I. Ways of thinking about cultural development.
A. Misconceptions about what is "advanced," and what is "backward."
B. Borrowing may be good; all that is good may not be that which is borrowed.
C. Cultural syncretism.
D. Multiple chronologies of cultural change.
E. Center and periphery; the elite and the masses.
II. The East Slavic society into which Byzantine culture came.
A. The importance of kin and community: the world of the "verv" and the "veche."
B. Intimate relations with the forces of nature-religious belief and practice.
C. The role of "magicians" or "pagan priests."
D. An oral culture.
E. Were Rus more "culturally advanced" than the Slavs they conquered?
F. Mechanisms contributing to cultural change.1. Conquest and international trade.
2. Political calculation.
3. Urban development.
4. Social mobility.
III. Byzantium and Rus up to Vladimir's conversion.
A. Early and often hostile contacts.
B. Christianity amongst the Rus.1. Byzantine efforts to convert the Khazars.C. Was it inevitable? - Vladimir's "pantheon."
2. Patriarch Photios' statement about conversion of Rus.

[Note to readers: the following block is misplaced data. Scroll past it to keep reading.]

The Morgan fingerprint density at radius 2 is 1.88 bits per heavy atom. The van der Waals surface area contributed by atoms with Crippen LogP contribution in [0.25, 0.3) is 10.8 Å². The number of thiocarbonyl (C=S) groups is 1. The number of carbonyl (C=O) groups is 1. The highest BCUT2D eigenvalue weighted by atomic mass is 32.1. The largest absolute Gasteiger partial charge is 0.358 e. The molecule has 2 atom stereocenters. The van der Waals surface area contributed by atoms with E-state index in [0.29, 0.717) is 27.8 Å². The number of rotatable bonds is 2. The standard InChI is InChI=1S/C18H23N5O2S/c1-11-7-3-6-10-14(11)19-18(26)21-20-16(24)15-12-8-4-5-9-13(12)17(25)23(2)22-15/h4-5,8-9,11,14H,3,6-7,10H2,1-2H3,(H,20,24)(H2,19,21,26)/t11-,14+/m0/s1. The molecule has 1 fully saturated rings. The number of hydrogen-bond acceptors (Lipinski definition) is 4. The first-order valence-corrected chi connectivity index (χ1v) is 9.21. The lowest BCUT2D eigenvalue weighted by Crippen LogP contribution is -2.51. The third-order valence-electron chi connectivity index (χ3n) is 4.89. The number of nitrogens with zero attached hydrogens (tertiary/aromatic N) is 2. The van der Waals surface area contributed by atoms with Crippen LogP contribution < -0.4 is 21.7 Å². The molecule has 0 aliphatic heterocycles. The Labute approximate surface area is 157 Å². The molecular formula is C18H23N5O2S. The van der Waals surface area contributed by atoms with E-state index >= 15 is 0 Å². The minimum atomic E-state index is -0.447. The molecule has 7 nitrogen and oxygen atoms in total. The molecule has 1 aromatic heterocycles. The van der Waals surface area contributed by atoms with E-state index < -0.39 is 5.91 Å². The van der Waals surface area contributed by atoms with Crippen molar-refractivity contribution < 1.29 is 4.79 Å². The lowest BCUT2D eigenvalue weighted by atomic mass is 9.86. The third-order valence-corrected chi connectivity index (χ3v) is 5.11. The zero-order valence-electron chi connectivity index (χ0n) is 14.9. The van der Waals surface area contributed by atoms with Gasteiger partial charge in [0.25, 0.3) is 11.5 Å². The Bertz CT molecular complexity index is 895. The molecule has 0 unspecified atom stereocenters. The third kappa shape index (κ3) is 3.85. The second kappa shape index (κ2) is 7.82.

3. A Rus bishopric.
4. Olga's conversion.
5. The possibility of Christianity from the West.
D. Was there really a choice?
IV. What Byzantium had to offer.
A. The quintessential imperial city (Tsar'grad; Constantinople): location; political and economic importance.
B. Heir to the culture of Greece and Rome:1. Law and administration.C. Byzantium and the Christian world.
2. Literature and thought.
3. Art and architecture.1. Christian vs. pagan Rome; imperial intervention in church affairs.
2. The ecumenical councils and the development of Christian doctrine.
3. Divisions between East and West.a. Theology.4. Iconoclasm and its legacy in religious art.
d. The cultural chasm and role of politics.
5. The legacy of SS. Cyril and Methodius.